Brands are getting better at meeting consumers’ expectations online, but marketers must adapt their digital skills according to the industry in which they work, new research suggests. The survey by Sitecore and Econsultancy of over 350 marketers and 1,100 consumers investigates the differences between what consumers want and what brands are delivering online.

The research asked respondents to rank different attributes of the online experience according to those they feel are most important and those that are least important. From these findings, an average index score was calculated for each attribute relative to the others, with the sum of all the attributes adding up to 100.

The most important attribute of a digital experience overall is that it’s ‘easy to find what you’re looking for’, with marketers scoring this 14.4 and consumers 14.3. This was followed by ‘easy to carry out basic tasks online such as download or pay’ (14 points for marketers, 12.1 for consumers) and ‘the ability to achieve what you need in very few clicks’ (11.4 and 12).

Simon Etherington, UK managing director of Sitecore, believes marketers’ access to user data and rising digital budgets are helping them to do a better job of meeting consumers’ online needs. “Certainly we’re seeing much more of the overall spend on IT becoming marketing-focused – whether it’s being delivered from the CMO’s budget or the CIO’s budget,” he says.

“That’s mainly because there’s now a very big focus on the capability that marketers have to engage on multiple channels and to measure results. That’s really supporting their business cases.”

Despite agreement across the most important attributes, the study reveals certain disparities between how marketers and consumers view digital experiences. For example marketers attach greater importance to mobile optimisation, assigning 6.8 points to the statement ‘the website works well on a smartphone’ versus just 3 points from consumers.

However this finding is undermined by the revelation that consumers are twice as likely as marketers to regard location-based services as important (3.5 points versus 1.7 from marketers). This suggests that consumers think less about the device on which they interact with a brand and more about the overall quality of the digital experience.

There are also divergent views about the importance of a website’s integration with other touchpoints such as social media. Marketers assign 4 points to this attribute compared to only 1.9 points from consumers. Etherington says that given the prominence of social media in most people’s lives, integration is something consumers expect from an online brand experience, but don’t necessarily prioritise.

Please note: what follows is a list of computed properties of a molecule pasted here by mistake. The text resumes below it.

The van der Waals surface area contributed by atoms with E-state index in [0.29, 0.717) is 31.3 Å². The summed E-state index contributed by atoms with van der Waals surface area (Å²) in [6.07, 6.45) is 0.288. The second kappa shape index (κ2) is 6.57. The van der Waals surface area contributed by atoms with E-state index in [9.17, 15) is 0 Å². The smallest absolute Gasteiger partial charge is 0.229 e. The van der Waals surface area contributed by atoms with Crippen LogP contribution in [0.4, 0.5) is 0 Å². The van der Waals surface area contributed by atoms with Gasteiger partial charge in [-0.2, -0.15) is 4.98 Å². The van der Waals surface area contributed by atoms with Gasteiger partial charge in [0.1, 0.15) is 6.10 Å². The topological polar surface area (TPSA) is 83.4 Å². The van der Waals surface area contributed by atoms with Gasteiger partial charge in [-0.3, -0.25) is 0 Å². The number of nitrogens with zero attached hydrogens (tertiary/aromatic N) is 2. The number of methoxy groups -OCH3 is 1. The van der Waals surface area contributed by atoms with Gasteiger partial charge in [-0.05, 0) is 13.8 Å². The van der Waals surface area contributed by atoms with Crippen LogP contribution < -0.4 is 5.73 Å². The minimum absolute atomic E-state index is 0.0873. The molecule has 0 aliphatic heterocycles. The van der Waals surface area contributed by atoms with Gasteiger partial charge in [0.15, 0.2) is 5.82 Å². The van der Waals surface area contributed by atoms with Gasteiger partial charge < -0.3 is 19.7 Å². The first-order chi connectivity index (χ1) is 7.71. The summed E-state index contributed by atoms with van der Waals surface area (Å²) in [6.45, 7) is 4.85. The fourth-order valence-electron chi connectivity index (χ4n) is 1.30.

“The consumer doesn’t really care – they are just looking for a good experience that will result in them either buying something or staying with that organisation,” he adds. “They see it as one experience – the challenge is that most organisations are not set up internally for that.”

The study also breaks down attitudes about online experiences according to different industry sectors. The automotive sector produces the most distinctive set of results, with both marketers and consumers valuing “surprise and delight factors” such as a brand’s ability to predict customer needs.

According to the report, this is indicative of how car research has moved from offline to online channels whereby brands seek to offer interactive and immersive experiences that help consumers find out more about different car models. Brands are still failing to meet expectations in other areas though, with car buyers viewing the ability ‘to perform basic tasks’ online as 77% more important than marketers.

In the utilities sector, consumers and marketers are aligned closely around the importance of having access to useful information. However the results suggest that consumers are looking for ‘moments of delight’ from their utility providers but that this is not rated as highly by marketers in the sector.

In banking, meanwhile, the importance of mobile services is demonstrated by agreement across marketers and customers about the importance of smartphone optimisation. There is scope to improve personalisation strategies here however, with consumers regarding the ability of brands to predict their needs as 79% more important than marketers.

Etherington argues that brands should never lose sight of their customers’ online priorities, in other words “what your customers and partners think are your unique strengths – not what your marketing department thinks”, he says.

“Once you know what those unique strengths are, those are the ones to really focus on and market to. They will vary across industry sectors and across organisations within those sectors.”